New York City

NYC leaders are behind permanent outdoor dining. So what’s the hold up?

Pending litigation and ironing out the finer details of the program may be slowing down the creation of a legislative framework.

New York City Mayor Eric Adams at an outdoor dining shed press conference and demolition.

New York City Mayor Eric Adams at an outdoor dining shed press conference and demolition. Ed Reed/Mayoral Photography Office.

Last month, New York City Mayor Eric Adams took a sledgehammer to an abandoned outdoor dining shed in Manhattan. The move was a demonstration of how the city will handle deserted structures as well as an opportunity to announce in no uncertain terms that the administration was fully behind making the Open Restaurants program permanent.

In order to make that happen, however, Adams and the City Council will have to use much finer instruments.

New York City’s Open Restaurants program has operated on a temporary basis since 2020, under an continually renewed emergency executive order citing the need to keep restaurants and bars operating while allowing safe social distancing during the COVID-19 pandemic. While Gov. Kathy Hochul is letting the statewide COVID-19 state of emergency expire, the Adams administration said its temporary program will keep running until a permanent program is in place. “The expiration of the Governor’s emergency order will not affect the Open Restaurants program or any other emergency executive order issued by the city,” a City Hall spokesperson wrote in an email.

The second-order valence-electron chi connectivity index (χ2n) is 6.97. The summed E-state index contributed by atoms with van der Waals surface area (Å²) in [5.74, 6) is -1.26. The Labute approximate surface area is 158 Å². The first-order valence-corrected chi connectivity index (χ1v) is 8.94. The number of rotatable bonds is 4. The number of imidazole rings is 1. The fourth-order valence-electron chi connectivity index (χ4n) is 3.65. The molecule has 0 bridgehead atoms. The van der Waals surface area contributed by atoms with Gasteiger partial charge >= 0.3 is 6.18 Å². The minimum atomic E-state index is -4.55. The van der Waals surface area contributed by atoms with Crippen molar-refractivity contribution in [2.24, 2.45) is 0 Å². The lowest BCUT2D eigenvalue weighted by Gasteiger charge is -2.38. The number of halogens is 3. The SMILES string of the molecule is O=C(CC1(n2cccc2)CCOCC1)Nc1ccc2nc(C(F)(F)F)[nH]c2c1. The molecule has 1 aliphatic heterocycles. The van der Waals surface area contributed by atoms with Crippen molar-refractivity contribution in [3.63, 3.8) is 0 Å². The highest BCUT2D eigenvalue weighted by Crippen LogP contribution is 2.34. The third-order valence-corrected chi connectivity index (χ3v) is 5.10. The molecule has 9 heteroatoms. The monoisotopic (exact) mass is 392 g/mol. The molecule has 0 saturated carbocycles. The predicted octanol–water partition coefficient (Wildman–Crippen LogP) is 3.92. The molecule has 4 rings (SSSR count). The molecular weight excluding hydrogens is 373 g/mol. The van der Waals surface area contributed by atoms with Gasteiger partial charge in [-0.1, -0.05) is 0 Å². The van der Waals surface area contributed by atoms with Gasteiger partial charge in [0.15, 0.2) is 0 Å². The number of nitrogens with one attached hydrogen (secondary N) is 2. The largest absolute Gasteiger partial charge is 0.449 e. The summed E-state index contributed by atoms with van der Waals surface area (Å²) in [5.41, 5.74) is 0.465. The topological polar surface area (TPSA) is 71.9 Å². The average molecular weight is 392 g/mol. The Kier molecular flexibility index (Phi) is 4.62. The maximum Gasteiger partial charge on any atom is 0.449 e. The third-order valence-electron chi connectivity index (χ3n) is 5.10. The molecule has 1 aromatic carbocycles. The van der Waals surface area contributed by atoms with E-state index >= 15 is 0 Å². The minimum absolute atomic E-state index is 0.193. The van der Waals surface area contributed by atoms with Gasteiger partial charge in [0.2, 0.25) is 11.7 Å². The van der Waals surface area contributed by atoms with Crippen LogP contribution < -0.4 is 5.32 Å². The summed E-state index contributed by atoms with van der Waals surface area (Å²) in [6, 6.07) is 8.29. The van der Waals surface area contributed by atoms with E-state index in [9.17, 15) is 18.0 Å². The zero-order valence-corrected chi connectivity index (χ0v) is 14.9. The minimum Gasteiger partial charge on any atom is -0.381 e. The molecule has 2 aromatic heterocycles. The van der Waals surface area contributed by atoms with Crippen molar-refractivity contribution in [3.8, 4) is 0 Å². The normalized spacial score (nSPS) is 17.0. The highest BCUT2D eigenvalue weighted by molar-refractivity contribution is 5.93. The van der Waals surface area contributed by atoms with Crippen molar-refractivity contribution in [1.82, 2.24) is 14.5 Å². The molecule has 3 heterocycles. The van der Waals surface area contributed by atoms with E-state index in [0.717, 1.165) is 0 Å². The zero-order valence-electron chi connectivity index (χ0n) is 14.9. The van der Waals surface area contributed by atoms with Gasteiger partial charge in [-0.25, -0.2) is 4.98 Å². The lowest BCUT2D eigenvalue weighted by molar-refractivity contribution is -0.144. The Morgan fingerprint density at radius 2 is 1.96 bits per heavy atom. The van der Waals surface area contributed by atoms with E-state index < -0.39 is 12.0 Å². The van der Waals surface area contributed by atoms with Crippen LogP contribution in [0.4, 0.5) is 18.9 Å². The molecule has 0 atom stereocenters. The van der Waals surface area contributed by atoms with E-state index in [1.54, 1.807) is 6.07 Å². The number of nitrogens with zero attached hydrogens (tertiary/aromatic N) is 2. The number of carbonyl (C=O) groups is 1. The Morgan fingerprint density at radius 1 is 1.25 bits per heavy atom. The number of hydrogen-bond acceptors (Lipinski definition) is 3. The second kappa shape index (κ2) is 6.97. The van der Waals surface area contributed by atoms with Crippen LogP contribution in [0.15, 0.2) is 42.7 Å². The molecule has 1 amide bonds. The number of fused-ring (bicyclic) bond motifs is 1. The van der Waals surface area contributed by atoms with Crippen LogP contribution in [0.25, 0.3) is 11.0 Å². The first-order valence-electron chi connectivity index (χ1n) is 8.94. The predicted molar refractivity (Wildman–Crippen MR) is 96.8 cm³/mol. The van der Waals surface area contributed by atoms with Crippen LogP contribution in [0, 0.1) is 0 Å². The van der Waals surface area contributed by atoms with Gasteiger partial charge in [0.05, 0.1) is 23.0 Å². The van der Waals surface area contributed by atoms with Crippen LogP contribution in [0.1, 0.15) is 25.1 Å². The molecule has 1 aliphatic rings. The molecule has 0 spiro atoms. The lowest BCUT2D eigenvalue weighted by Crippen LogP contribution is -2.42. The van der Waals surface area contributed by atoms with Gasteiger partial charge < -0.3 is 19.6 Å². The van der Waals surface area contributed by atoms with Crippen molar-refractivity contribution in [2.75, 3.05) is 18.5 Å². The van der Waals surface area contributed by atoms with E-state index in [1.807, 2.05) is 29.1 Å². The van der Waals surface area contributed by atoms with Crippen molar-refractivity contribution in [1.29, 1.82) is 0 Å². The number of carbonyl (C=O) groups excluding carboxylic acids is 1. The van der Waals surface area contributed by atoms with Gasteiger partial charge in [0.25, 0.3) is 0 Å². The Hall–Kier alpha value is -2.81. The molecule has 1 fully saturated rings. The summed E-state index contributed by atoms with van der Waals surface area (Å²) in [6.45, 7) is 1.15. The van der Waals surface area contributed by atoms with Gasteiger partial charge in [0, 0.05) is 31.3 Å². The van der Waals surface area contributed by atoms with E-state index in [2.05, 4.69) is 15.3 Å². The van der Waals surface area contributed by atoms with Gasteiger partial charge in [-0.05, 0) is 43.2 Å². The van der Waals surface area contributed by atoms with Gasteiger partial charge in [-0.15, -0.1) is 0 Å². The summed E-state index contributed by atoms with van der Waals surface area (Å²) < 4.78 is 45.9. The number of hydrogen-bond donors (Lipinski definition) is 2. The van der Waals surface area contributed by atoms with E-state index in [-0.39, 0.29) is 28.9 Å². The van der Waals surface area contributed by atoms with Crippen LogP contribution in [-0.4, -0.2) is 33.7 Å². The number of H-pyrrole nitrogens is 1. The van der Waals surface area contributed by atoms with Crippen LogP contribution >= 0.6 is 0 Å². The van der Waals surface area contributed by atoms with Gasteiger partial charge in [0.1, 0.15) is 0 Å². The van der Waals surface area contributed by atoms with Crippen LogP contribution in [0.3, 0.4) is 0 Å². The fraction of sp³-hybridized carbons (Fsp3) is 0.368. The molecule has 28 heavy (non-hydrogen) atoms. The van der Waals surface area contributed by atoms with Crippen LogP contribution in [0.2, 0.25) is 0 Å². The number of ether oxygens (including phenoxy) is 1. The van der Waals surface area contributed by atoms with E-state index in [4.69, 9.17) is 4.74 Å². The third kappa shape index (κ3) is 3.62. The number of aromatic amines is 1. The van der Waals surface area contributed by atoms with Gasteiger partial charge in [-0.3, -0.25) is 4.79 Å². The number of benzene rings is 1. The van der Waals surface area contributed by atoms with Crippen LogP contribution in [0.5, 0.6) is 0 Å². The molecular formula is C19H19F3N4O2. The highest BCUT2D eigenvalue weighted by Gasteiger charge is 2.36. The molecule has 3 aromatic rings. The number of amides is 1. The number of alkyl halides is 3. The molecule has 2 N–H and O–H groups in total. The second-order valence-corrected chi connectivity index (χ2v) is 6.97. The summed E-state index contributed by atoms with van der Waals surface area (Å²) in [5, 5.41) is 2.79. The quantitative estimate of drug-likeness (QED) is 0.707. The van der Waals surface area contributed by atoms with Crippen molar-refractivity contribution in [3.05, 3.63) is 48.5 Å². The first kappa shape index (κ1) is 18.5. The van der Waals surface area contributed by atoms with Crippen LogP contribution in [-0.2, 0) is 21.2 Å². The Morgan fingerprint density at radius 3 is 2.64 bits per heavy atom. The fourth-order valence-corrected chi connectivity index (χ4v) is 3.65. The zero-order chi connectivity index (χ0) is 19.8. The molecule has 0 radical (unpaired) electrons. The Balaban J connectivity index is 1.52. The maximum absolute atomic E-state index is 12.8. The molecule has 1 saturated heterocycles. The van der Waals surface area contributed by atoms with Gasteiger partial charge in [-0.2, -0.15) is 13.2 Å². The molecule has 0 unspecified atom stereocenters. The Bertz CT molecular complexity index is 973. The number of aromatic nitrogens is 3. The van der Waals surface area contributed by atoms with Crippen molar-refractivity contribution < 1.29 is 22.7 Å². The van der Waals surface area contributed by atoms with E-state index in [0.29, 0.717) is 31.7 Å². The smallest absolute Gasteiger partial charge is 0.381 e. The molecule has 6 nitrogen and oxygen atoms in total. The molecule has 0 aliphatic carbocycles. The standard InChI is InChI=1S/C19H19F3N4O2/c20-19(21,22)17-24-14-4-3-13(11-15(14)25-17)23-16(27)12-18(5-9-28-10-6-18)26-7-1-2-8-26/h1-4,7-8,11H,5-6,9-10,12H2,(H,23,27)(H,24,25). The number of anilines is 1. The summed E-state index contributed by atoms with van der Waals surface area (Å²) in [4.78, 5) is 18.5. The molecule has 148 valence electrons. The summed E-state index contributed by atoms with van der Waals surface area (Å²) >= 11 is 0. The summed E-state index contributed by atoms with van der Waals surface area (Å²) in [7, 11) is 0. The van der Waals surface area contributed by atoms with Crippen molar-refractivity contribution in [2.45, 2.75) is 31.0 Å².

The New York City Department of Transportation – which the Adams administration would like to see put in charge of the permanent Open Restaurants program – has outlined a target date of 2023 for implementing the program, including an application period beginning later this year. But with less than four months left in the year, the process of determining what that permanent program will look like is still ongoing. And while the City Council is working on updating a bill that would create a permanent program, the Adams administration contended that ongoing litigation against the city over outdoor dining was standing in the way.